Now what?

A mother's love II

So Round 1 of Arielle’s 5 day chemo treatments ends today (Thank God!).

She was a Warrior! Although it sucked and she hated it (and she whinged a little bit), ultimately she looked it straight in the eye and she dealt with it.  I was really very proud of her.  Round 2 (of the 5 day treatments) will start again in two weeks with some one day treatments next week and the week after.  …but, a bit of a reprieve for her now.

She is anxious to get back to Dover and into a more normal routine with her boyfriend and her cat, Gatsby.  She wants to be in her own home, with Rich and her friends and with all of her familiar belongings,  which I hope will make her her feel safe and secure.  She and Richard will somehow begin to pick up the pieces of their lives,  that were torn apart just two short weeks ago. They have a tough road ahead of them, but they are young and strong, in love and have the thoughts, prayers and well wishes of many.

So I guess the question is….  what do I do now?

With this crisis over, at least for the moment, I’m not quite sure what to do with me.  I’ve forgotten what “normal” is and I don’t really know how to get back to it.

It’s a harsh reality that all of our children grow up and no longer need us. I get that and I’m usually quite fine with that fact.  However,  this experience has somehow transformed me back into that protective, strong, determined, focused “Mom” of yesterday and I seem to have lost the rest of my identity!  I don’t remember what  else I am, but a childless mother.

I’m pretty sure that in the upcoming weeks I’ll be able to support and relieve Rich of his duties and offer Arielle the love, support and comfort that only a Mother can give, but what do I do with all this “Super Mommy-ness” in the meantime?

Anybody need a babysitter?


  1. I’m so sorry for you, my husband Stu had similar treatment and it was bloomin awful and I felt helpless most if the time, but did keep myself helpful by thinking of things he needed- food he might fancy, useful clothes…your daughter might think she doesn’t need you, but she does, and if she doesn’t, her boyfriend will, you could help him to help her. Best wishes.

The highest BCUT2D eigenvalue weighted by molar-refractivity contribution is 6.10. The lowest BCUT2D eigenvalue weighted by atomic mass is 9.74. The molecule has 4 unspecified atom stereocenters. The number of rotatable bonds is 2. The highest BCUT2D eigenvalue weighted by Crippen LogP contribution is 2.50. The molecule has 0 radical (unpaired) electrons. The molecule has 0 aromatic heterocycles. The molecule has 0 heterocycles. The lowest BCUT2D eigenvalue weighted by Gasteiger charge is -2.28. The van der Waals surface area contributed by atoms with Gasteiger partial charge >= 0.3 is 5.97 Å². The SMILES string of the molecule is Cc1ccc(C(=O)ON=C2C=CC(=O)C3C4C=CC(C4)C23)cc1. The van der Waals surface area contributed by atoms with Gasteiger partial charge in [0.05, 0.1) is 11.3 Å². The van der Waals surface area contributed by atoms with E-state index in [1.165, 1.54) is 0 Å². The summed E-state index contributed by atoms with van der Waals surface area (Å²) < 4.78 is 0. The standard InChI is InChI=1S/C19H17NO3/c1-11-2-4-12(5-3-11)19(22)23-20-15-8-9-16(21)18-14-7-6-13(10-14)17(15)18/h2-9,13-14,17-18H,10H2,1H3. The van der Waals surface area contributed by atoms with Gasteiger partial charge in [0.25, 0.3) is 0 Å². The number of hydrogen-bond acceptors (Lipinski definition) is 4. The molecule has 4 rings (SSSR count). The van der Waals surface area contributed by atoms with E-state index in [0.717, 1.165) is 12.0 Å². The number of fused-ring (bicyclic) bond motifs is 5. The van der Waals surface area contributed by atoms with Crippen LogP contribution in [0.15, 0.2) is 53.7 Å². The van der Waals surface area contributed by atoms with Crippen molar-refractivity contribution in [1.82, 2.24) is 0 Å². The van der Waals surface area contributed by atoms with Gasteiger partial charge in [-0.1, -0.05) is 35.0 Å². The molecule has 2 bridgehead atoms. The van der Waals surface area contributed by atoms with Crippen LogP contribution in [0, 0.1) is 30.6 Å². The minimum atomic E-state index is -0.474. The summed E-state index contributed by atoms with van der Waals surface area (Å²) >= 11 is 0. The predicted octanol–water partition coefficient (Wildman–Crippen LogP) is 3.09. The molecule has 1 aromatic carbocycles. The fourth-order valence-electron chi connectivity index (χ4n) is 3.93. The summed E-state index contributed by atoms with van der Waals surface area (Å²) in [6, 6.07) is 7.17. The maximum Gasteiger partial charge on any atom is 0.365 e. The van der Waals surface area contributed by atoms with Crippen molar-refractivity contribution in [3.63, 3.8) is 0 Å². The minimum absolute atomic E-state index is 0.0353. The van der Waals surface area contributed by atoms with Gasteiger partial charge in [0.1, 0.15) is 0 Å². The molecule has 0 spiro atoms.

1. Thanks Debs, I appreciate your comment. I wish she lived closer so that I could be more useful, but in the end, this isn’t about me! It’s about her, so I’m sure I’ll get myself sorted and help out in every way I can. Thank you very much! Melissa


  2. My Mel…Rest and recharge! And above all, stay in the present. You’ve done very well so far. Your personal prayer warriors are on duty. XOXO


  3. Melissa, those of us dealing with our children’s cancer know exactly what you are feeling, hard to not be next to them every single moment. We spent a few days with April this week and took her to her chemo treatment on Thursday before heading home. Barry had a tough time leaving her there for two hours of infusion treatment, but that is what she does with or without us! Your daughter and our daughter know all they have to do is pick up the phone and we will be there, that gives them the strength to move forward knowing we are there to back them up! Lois


    1. Wow! Yes you and Barry know EXACTLY what that’s like, don’t you? I wrote that post a year ago… but it seems like a lifetime ago. She still sees the oncologist once a month and has blood test every other week, but (I thank God) our ordeal (at least for now) seems to be over. I will keep all of you in my prayers and ask that the Universe continue to give you the love, strength and courage to deal with this each in your own way. hang in there! xxx


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